Home Pittsburgh Sports College Basketball At The Meadows with Roger Huston

At The Meadows with Roger Huston

Roger Huston has been the announcer at The Meadows in Washington, PA since 1976. Many may not recognize the name, but surely would recognize his familiar “AT the Meadows!” call. Many more remember him as the voice of Pitt football during some of the greatest times in Panthers history.

Huston was the public address announcer at Pitt Stadium from 1976 to 1982, which included the Panthers’ national championship season in 1976. Huston had unique ways of announcing the Panthers, such as Dan MaRRIno, with a rolling R, but his most famous announcement was undoubtedly when he would shout out, “Tackle made by number 99, HUUUGH… Green.” PSR’s Steve Flinn met with Huston in the announcers booth at The Meadows a few hours before a late May post time.

PSR: Talk about your memories of Pitt football.
RH:
I have nothing but fond memories for Pitt. As a matter of fact, some of my best memories of Pitt are at least as fond as some of my best memories from The Meadows. I can say I was there at Pitt Stadium in the heyday of Pitt football.

PSR: How did you come up with some of the unique ways of pronouncing players’ names during games, including one of the greatest players to play college football, Pitt defensive lineman Hugh Green?
RH:
I knew I would be saying Hugh Green’s name a lot, but when I tried to come up with a catchy way to say “Hugh Green” I drew a blank since it was such a simple name. Then I remembered years ago I was watching Boog Powell play baseball and when he got up to bat, the crowd said “BOOOOOG” so I thought I could do the same with Hugh Green. So when he made his first tackle, I said “tackle made by number 99, HUUUUUGH… Green” and the fans went wild. One of the proudest moments of my life was at the Dapper Dan Awards when they introduced Hugh Green, and the moderator said, “Introducing number 99, HUUUUUGH… Green.” To know that I was the one that started it all, that’s one of those fond memories when I talk about Pitt.

PSR: How did you use experience as a horse racing announcer to become a football announcer at Pitt Stadium
RH:
Dean Billick, one of Pitt’s athletic directors, came out to The Meadows one late-summer night in 1976 and I was announcing the races. Now we weren’t even in September, and he said to me, “I think we’re going to be the national champions this year, and we gotta make a change [at the mic] and I want you to be the new voice at Pitt Stadium.” So because he showed up at the Meadows that night, I got to be the announcer at Pitt Stadium and the rest is history.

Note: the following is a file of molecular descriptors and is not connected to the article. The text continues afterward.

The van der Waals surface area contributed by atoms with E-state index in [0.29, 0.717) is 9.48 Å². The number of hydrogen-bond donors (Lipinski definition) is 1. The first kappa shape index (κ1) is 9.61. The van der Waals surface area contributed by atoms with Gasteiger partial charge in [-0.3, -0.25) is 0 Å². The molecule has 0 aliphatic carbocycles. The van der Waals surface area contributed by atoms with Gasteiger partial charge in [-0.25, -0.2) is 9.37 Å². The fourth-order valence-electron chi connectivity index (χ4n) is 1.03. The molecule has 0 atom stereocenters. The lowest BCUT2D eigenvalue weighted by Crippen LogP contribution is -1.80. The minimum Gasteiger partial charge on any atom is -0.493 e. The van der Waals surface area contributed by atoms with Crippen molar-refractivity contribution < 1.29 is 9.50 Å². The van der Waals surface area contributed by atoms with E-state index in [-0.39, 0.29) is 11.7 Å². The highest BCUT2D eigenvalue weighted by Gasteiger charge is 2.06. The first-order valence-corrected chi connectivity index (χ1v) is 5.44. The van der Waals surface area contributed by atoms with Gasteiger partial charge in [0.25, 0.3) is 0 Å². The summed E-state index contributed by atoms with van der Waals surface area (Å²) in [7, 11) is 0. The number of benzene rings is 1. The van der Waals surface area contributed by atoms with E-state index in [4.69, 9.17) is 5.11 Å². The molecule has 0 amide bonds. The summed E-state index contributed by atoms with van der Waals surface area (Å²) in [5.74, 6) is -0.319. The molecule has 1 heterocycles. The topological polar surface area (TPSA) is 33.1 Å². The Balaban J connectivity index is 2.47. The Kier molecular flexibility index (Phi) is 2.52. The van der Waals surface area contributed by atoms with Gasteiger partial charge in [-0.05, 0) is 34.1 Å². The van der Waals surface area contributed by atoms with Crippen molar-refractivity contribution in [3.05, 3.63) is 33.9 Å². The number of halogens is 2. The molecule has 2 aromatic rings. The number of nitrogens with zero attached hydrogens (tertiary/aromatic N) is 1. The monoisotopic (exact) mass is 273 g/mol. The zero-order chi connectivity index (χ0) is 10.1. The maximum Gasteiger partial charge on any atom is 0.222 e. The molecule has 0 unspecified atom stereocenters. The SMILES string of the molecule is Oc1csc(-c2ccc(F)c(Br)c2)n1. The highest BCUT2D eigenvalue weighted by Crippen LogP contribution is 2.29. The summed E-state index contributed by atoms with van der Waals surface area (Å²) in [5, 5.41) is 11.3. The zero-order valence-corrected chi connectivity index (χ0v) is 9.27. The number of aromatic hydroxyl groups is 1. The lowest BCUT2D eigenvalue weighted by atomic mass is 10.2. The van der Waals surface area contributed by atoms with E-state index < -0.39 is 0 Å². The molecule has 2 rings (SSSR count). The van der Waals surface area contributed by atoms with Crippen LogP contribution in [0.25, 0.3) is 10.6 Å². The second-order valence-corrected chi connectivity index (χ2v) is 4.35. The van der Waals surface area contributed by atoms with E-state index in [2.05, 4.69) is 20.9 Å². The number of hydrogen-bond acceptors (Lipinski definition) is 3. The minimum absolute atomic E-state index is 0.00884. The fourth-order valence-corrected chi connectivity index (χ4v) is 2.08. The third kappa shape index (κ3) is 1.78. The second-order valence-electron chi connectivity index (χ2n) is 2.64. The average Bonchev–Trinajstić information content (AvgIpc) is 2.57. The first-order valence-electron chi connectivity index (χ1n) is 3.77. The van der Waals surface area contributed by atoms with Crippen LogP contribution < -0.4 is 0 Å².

PSR: Why did you leave the announcers’ booth at Pitt Stadium
RH:
Everything was going fine, but then Pitt, and really all of college football, started playing night games, and games on weekdays and days and times other than Saturday afternoons. I didn’t feel it was right to ask off on race nights at The Meadows to announce the Pitt games, and also I didn’t want to jeopardize my job at The Meadows, especially since I wasn’t really that tenured at that time, so I had to leave Pitt. Some people still think I left Pitt because of the PA announcer [Don Ireland] that did the E-I-E-I-O thing during the Pitt-West Virginia game [Ireland said, ‘There’s a tractor in the parking lot with its lights on; West Virginia license plate number E-I-E-I-O”], but that wasn’t me. I think I was already gone a few years by then.

PSR: Do you ever get any compliments about your announcing days at Pitt Stadium
RH:
The most-interesting compliment I got happened shortly after I started there. I just moved up from Florida in 1976 and I was looking for a dentist in the area and found one in McMurray. I made an appointment, and there I am getting my teeth cleaned with a mouth full of cotton, so I can’t talk, and I’m listening to him tell me how much he is a rabid Pitt fan. He started talking about the new announcer at Pitt Stadium and how he brought life to the building. He didn’t know who I was. He didn’t even know the name of the new announcer. He’s still my dentist to this day and we joke all the time about that. He says, “Thank God I liked you.”

PSR: How about some of your best memories from The Meadows?
RH:
In 1979 a jockey named Herve Filion drove his horse to a major upset. He came back in the winners circle and was standing on the sulky seat like a Roman driving a chariot. The crowd went bananas – they never saw anything like that before and neither did I.

Skip to content